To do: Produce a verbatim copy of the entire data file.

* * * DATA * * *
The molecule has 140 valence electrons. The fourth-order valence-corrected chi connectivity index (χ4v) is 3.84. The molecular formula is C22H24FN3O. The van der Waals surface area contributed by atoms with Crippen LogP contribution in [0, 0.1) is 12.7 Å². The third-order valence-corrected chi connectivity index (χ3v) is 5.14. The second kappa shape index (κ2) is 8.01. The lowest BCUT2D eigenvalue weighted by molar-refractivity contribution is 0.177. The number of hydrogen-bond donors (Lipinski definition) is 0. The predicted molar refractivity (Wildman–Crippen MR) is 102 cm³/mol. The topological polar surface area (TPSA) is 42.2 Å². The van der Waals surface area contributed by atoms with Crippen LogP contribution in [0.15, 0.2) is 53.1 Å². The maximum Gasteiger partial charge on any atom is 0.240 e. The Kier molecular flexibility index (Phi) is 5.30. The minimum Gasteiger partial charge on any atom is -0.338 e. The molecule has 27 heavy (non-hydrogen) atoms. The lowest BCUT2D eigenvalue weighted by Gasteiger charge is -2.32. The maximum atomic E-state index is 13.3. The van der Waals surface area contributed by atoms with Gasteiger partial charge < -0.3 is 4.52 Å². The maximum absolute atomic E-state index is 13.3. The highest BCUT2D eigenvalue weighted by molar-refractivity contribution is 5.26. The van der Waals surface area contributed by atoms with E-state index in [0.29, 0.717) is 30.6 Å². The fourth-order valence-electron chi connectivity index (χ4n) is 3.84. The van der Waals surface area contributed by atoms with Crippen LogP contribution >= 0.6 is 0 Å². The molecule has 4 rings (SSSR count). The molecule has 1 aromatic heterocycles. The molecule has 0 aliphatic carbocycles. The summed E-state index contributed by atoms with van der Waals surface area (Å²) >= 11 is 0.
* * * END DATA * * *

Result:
The molecule has 140 valence electrons. The fourth-order valence-corrected chi connectivity index (χ4v) is 3.84. The molecular formula is C22H24FN3O. The van der Waals surface area contributed by atoms with Crippen LogP contribution in [0, 0.1) is 12.7 Å². The third-order valence-corrected chi connectivity index (χ3v) is 5.14. The second kappa shape index (κ2) is 8.01. The lowest BCUT2D eigenvalue weighted by molar-refractivity contribution is 0.177. The number of hydrogen-bond donors (Lipinski definition) is 0. The predicted molar refractivity (Wildman–Crippen MR) is 102 cm³/mol. The topological polar surface area (TPSA) is 42.2 Å². The van der Waals surface area contributed by atoms with Crippen LogP contribution in [0.15, 0.2) is 53.1 Å². The maximum Gasteiger partial charge on any atom is 0.240 e. The Kier molecular flexibility index (Phi) is 5.30. The minimum Gasteiger partial charge on any atom is -0.338 e. The molecule has 27 heavy (non-hydrogen) atoms. The lowest BCUT2D eigenvalue weighted by Gasteiger charge is -2.32. The maximum atomic E-state index is 13.3. The van der Waals surface area contributed by atoms with Gasteiger partial charge < -0.3 is 4.52 Å². The maximum absolute atomic E-state index is 13.3. The highest BCUT2D eigenvalue weighted by molar-refractivity contribution is 5.26. The van der Waals surface area contributed by atoms with E-state index in [0.29, 0.717) is 30.6 Å². The fourth-order valence-electron chi connectivity index (χ4n) is 3.84. The van der Waals surface area contributed by atoms with Crippen LogP contribution >= 0.6 is 0 Å². The molecule has 4 rings (SSSR count). The molecule has 1 aromatic heterocycles. The molecule has 0 aliphatic carbocycles. The summed E-state index contributed by atoms with van der Waals surface area (Å²) >= 11 is 0.